While the historical development of symbolic power has benefitted humanity enormously, there is an insidious and seldom recognised price that goes beyond environmental degradation and cultural disintegration. With insights from both social and natural sciences, this book explores the changing character of subjectivity in contemporary life.
For at least two millennia before the advent of the Spaniards in 1519, there was a flourishing civilization in central Mexico. During that long span of time a cultural evolution took place which saw a high development of the arts and literature, the formulation of complex religious doctrines, systems of education, and diverse political and social organization. The rich documentation concerning these people, commonly called Aztecs, includes, in addition to a few codices written before the Conquest, thousands of folios in the Nahuatl or Aztec language written by natives after the Conquest. Adapting the Latin alphabet, which they had been taught by the missionary friars, to their native tongue, they recorded poems, chronicles, and traditions. The fundamental concepts of ancient Mexico presented and examined in this book have been taken from more than ninety original Aztec documents. They concern the origin of the universe and of life, conjectures on the mystery of God, the possibility of comprehending things beyond the realm of experience, life after death, and the meaning of education, history, and art. The philosophy of the Nahuatl wise men, which probably stemmed from the ancient doctrines and traditions of the Teotihuacans and Toltecs, quite often reveals profound intuition and in some instances is remarkably “modern.” This English edition is not a direct translation of the original Spanish, but an adaptation and rewriting of the text for the English-speaking reader.
Leading feminist scholars and activists as well as new voices introduce and explore themes central to contemporary ecofeminism. Ecofeminism: Feminist Intersections with Other Animals and the Earth first offers an historical, grounding overview that situates ecofeminist theory and activism and provides a timeline for important publications and events. This is followed by contributions from leading theorists and activists on how our emotions and embodiment can and must inform our relationships with the more than human world. In the final section, the contributors explore the complexities of appreciating difference and the possibilities of living less violently. Throughout the book, the authors engage with intersections of gender and gender non-conformity, race, sexuality, disability, and species. The result is a new up-to-date resource for students and teachers of animal studies, environmental studies, feminist/gender studies, and practical ethics.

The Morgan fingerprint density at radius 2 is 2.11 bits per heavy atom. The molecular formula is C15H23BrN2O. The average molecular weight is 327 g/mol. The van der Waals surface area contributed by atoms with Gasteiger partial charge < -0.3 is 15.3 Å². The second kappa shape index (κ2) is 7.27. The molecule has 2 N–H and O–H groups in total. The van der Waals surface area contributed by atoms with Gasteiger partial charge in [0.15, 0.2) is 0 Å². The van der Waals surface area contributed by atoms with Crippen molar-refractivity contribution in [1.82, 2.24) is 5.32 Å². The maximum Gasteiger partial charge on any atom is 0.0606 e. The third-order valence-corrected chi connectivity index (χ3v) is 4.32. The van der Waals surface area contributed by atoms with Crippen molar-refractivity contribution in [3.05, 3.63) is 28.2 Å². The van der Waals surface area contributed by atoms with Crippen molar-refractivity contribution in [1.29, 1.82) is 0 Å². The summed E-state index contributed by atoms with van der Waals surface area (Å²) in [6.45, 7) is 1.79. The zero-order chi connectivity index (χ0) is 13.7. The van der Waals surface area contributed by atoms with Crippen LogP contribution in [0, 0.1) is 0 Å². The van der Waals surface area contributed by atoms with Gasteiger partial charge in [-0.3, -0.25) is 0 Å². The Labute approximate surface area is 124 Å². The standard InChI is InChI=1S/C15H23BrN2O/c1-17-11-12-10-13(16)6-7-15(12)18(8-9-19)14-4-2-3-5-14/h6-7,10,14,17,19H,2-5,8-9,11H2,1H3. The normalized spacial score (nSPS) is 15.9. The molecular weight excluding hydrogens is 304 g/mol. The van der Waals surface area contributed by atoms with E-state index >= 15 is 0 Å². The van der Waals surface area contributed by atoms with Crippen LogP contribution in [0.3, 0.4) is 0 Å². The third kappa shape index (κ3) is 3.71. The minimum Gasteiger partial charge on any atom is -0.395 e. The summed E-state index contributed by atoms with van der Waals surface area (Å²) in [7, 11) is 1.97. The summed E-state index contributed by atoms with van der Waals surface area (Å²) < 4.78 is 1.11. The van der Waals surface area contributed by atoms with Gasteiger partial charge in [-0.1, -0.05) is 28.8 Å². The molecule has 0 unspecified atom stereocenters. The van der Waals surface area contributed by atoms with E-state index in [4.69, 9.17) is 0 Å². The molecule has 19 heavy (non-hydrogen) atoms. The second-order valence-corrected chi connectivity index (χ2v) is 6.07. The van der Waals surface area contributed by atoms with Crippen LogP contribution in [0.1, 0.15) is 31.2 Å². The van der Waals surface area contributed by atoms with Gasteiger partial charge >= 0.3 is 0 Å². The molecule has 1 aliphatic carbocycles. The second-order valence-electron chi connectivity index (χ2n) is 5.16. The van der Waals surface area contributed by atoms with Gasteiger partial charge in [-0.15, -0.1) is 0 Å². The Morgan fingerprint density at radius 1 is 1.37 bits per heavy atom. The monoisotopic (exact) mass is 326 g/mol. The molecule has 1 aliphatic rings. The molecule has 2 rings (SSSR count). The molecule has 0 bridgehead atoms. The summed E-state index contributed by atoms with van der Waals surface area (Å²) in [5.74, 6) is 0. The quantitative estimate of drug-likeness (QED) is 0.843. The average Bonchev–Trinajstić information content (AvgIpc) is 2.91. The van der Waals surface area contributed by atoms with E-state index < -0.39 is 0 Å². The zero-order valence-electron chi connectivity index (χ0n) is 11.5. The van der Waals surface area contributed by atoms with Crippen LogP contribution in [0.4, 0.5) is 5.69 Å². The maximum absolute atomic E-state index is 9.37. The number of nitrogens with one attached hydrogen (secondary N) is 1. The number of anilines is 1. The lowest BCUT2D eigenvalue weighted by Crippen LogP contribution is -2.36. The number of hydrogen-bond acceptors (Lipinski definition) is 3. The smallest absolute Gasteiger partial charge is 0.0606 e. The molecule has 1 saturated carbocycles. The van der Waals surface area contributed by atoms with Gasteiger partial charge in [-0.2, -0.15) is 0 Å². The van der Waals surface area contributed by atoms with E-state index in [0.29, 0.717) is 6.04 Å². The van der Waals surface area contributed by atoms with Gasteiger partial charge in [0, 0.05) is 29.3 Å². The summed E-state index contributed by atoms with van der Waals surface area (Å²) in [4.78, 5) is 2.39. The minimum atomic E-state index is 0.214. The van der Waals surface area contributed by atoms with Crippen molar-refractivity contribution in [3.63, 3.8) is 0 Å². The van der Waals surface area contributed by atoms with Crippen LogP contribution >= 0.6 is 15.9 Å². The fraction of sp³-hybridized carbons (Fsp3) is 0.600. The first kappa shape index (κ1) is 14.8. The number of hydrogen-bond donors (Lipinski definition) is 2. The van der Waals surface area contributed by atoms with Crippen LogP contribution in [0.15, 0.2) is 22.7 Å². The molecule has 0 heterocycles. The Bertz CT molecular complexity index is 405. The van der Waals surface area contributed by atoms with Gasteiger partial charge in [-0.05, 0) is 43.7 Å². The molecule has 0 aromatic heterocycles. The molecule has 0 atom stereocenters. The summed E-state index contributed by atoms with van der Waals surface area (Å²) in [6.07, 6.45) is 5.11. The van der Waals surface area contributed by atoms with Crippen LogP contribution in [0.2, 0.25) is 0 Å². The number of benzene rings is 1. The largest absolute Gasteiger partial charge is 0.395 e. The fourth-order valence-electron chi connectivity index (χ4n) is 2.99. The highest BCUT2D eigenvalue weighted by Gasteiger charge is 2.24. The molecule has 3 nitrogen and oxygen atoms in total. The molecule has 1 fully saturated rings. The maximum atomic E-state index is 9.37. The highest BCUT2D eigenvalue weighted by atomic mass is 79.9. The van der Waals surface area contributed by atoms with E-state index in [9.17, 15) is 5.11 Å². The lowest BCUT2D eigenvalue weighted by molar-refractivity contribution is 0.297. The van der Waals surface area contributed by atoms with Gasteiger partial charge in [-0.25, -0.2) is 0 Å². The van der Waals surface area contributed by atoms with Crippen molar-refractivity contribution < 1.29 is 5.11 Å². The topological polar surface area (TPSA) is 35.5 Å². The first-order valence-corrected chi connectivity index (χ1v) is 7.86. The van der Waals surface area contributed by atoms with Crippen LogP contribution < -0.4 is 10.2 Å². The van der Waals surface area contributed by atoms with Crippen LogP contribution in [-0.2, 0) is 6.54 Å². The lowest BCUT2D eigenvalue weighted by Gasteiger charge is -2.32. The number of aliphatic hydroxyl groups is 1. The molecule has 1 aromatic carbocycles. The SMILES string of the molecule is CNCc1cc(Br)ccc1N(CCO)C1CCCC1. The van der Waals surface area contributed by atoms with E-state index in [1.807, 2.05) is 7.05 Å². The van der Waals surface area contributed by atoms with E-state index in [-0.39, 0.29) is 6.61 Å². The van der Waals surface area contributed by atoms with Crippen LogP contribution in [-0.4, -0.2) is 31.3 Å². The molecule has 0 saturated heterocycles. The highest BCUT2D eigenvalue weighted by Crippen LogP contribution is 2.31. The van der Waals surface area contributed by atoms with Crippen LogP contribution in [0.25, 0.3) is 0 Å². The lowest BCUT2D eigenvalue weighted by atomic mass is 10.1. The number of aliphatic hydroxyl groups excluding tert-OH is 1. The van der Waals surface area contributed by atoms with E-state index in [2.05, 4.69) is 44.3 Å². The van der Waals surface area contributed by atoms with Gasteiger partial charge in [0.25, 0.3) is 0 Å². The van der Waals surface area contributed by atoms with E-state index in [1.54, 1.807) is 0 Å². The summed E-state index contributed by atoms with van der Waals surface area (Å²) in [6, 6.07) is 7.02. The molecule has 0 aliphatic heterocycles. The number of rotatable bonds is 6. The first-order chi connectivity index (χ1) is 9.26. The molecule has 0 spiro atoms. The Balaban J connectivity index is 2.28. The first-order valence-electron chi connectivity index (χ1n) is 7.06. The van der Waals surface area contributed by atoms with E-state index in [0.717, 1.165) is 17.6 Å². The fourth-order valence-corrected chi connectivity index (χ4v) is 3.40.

Hartmut Böhme’s study of fetishism spans all the way from Christian image magic in the Middle Ages to fetishistic practices in fashion, advertising, sport and popular culture today. In it he provides a thorough exploration of religion, magic, idolatry, sexuality and consumption, charting the mental, scientific and artistic processes through which fetishism became a central category in European culture’s account of itself.
The influence of millenarian thinking upon Cromwell's England is well-known. The cultural and intellectual conceptions of the role of millenarian ideas in the `long' 18th century when, so the `official' story goes, the religious sceptics and deists of Enlightened England effectively tarred such religious radicalism as `enthusiasm' has been less well examined. This volume endeavors to revise this `official' story and to trace the influence of millenarian ideas in the science, politics, and everyday life of England and America in the 17th and 18th centuries.
When the earthquake that struck the Solomon Islands in 2013 produced tsunami waves that damaged the country’s infrastructure, it was one in a recent string of reminders of the devastating effects these ferocious waves can have. From the 2011 tsunami in Japan to the giant waves that killed people near the Indian Ocean in 2004, these destructive events can utterly overwhelm an area not just with water but economic, social, and political devastations. But as Richard Hamblyn demonstrates in this cultural, historical, and scientific engagement with these spectacular natural phenomena, tsunamis remain misunderstood—their triggers, from undersea earthquakes to nuclear weapons testing, have only begun to be studied scientifically in the last fifty years. Tsunami explores how these treacherous sea-surges happen, what makes them so powerful, and what can be done to safeguard vulnerable coastlines. Hamblyn details their cultural significance in tsunami-prone places such as Japan, Hawaii, and Chile, while also considering their importance in the more seismically stable West, where their appearances are limited to popular culture and blockbuster films. From the legend of Atlantis to the present day, this book casts new light on these deadly waves.